FDA Panel Highlights Safety Concerns of Anemia Drugs in Cancer PatientsMay 11, 2007 | Newsinferno.com
In a high-profile meeting this week, an expert panel of the U.S. Food and Drug Administration (FDA) raised significant concerns about the use of the anemia drug erythropoietin in treating cancer patients. According to the findings of the Oncologic Drugs Advisory Committee, the drug, sold by Amgen as Aranesp and by Johnson & Johnson as Procrit, is severely overused in cancer patients and should have new restrictions and guidelines placed on its administration.
Erythropoietin is in a class of drugs known as erythropoiesis-stimulating agents, or ESAs, which are intended to reduce the need for red blood cell transfusions in patients suffering from anemia. (Transfusions are considered a high-risk treatment.) The drug was initially approved for patients suffering from kidney failure, but its approved usage was expanded in 1993 to include cancer patients who were suffering from chemotherapy-induced anemia.
However, in a briefing document released by the FDA ahead of the meeting, the agency said, "Based on data provided to the FDA, there is no evidence that ESAs improve quality of life or cancer outcomes" in these chemotherapy patients. They also note that "data continue to accumulate regarding the increased risks of mortality and of possible tumor promotion from the use of ESAs." They cite a number of recent studies that have found "increased mortality" in ESA patients with cancer. "Given the data from recent clinical studies," the document notes, "it is appropriate to re-assess the safety of ESAs in patients with cancer and to re-evaluate the net clinical benefit of ESAs in this setting."
"As of March 2007," the FDA says, "there are five randomized clinical trials that demonstrated decreased survival times in cancer patients receiving ESAs compared with those receiving transfusion support. There are three randomized studies that demonstrate poorer tumor outcomes in cancer patients receiving ESAs compared with those receiving transfusion support." The FDA also noted that the risks of blood transfusions have lessened significantly since 1993, when it first approved ESAs for use in chemotherapy patients.
In light of these findings, the advisory committee voted to ban the use of these drugs on patients with certain types of cancer. The committee also recommended placing greater restrictions on its overall usage, including stopping the use of ESAs once chemotherapy treatments are over. The committee unanimously decided that more studies were necessary because most of the previous research was conducted on patients receiving higher than recommended dosages of the drug.
There are about a million cancer patients receiving chemotherapy in the Unites States every year, and nearly half of them receive ESAs to treat chemotherapy-induced anemia. When the drugs were approved for use in anemic cancer patients in 1993, their effects on overall survival rates and on tumor promotion were not tested at all. The only test at the time was to see whether or not the drugs reduced the need for blood transfusions.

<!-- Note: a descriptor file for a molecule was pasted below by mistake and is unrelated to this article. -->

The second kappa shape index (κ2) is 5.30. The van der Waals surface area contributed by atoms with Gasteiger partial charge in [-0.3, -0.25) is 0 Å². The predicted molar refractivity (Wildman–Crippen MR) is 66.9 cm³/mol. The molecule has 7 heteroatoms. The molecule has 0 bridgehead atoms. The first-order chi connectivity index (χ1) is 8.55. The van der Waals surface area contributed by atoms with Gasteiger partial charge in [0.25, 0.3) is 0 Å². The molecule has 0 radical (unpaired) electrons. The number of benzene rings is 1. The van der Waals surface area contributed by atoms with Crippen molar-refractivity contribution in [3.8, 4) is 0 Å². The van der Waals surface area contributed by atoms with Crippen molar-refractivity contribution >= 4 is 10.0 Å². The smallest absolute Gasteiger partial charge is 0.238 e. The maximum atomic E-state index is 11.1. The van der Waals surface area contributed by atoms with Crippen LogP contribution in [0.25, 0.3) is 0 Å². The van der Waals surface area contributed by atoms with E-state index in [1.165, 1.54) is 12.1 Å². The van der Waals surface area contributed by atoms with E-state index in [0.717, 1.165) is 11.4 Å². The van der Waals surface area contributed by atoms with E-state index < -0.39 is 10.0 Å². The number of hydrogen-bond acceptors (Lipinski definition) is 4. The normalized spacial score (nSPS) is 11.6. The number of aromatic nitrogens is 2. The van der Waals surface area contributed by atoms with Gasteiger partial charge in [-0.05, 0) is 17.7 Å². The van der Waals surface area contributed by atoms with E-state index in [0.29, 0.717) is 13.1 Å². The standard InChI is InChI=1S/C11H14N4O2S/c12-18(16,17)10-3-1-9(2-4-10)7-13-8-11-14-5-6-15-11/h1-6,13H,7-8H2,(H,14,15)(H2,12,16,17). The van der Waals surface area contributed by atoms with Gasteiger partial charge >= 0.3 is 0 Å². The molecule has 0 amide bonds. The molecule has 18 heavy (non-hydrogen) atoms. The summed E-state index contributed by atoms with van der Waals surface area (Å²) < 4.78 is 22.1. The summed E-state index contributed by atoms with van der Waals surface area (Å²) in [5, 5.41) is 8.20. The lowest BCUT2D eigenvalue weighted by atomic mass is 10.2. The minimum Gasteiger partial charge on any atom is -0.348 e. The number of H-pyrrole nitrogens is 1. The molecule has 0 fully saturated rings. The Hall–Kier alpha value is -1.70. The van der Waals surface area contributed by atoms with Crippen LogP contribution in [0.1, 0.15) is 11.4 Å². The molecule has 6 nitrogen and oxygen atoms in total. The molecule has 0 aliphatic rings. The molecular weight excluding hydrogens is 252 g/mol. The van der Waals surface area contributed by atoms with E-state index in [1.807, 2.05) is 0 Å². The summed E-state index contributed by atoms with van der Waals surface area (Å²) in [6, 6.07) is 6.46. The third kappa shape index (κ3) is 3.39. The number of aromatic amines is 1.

Over-prescription of Procrit, Aranesp, and a third drug, Epogen, has become a major health-care problem in the United States. In March, a warning was added to labels to make sure that only the minimum dosage necessary to avoid transfusions would be prescribed. "Recently completed studies describe an increased risk of death, blood clots, strokes, and heart attacks in patients with chronic kidney failure when ESAs were given at higher than recommended doses," the FDA said in March. "In other studies, more rapid tumor growth occurred in patients with head and neck cancer who received these higher doses.
"In studies where ESAs were given at recommended doses, an increased risk of death was reported in patients with cancer who were not receiving chemotherapy and an increased risk of blood clots was observed in patients following orthopedic surgery."
The labeling change was the fourth time in the past decade that the products' label warnings were forced to be updated. At the time, Dr. Steven Galson, director of FDA's Center for Drug Evaluation and Research, said, "The new studies provide significant new information for both prescribers and patients, and the new information applies to all ESAs, which share the same mechanism of action. The safety of these products will be discussed when the Oncologic Drugs Advisory Committee (ODAC) meets in May and further revisions to the labeling may occur after that meeting." A meeting addressing the risks of ESAs on kidney patients will take place later this year.
ESAs are "genetically engineered forms of the naturally occurring human protein, erythropoietin." Erythropoietin is produced by the kidneys and increases red-blood-cell levels. Currently, the FDA has only approved these drugs for treating anemia in patients with chronic kidney failure and in patients whose anemia is a result of chemotherapy. Combined domestic sales of ESAs reached approximately $10 billion last year alone. Anemia drugs are currently Medicare's largest drug expenditure.